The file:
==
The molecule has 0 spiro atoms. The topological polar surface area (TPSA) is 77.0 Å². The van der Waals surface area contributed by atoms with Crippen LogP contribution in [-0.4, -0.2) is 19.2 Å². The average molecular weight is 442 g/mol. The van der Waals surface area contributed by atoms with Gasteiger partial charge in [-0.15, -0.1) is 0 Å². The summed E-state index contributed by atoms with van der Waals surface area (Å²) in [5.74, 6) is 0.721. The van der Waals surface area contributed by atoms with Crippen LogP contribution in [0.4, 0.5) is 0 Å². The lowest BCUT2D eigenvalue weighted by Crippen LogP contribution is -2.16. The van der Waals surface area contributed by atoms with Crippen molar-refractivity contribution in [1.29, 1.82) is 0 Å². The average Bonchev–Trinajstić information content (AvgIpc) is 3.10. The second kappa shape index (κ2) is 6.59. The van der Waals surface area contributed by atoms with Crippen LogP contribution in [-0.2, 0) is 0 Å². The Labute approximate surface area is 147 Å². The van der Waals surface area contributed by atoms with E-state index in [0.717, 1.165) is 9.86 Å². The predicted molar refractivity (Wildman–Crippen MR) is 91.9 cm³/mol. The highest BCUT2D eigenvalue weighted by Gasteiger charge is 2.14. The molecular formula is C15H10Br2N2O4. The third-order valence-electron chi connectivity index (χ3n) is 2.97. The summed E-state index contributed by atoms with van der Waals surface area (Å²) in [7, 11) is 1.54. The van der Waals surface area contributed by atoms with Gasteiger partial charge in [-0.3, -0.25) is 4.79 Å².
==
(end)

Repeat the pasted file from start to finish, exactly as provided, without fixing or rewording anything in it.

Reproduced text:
The molecule has 0 spiro atoms. The topological polar surface area (TPSA) is 77.0 Å². The van der Waals surface area contributed by atoms with Crippen LogP contribution in [-0.4, -0.2) is 19.2 Å². The average molecular weight is 442 g/mol. The van der Waals surface area contributed by atoms with Gasteiger partial charge in [-0.15, -0.1) is 0 Å². The summed E-state index contributed by atoms with van der Waals surface area (Å²) in [5.74, 6) is 0.721. The van der Waals surface area contributed by atoms with Crippen LogP contribution in [0.4, 0.5) is 0 Å². The lowest BCUT2D eigenvalue weighted by Crippen LogP contribution is -2.16. The van der Waals surface area contributed by atoms with Crippen molar-refractivity contribution in [1.29, 1.82) is 0 Å². The average Bonchev–Trinajstić information content (AvgIpc) is 3.10. The second kappa shape index (κ2) is 6.59. The van der Waals surface area contributed by atoms with Crippen LogP contribution in [-0.2, 0) is 0 Å². The Labute approximate surface area is 147 Å². The van der Waals surface area contributed by atoms with E-state index in [0.717, 1.165) is 9.86 Å². The predicted molar refractivity (Wildman–Crippen MR) is 91.9 cm³/mol. The highest BCUT2D eigenvalue weighted by Gasteiger charge is 2.14. The molecular formula is C15H10Br2N2O4. The third-order valence-electron chi connectivity index (χ3n) is 2.97. The summed E-state index contributed by atoms with van der Waals surface area (Å²) in [7, 11) is 1.54. The van der Waals surface area contributed by atoms with Gasteiger partial charge in [-0.3, -0.25) is 4.79 Å².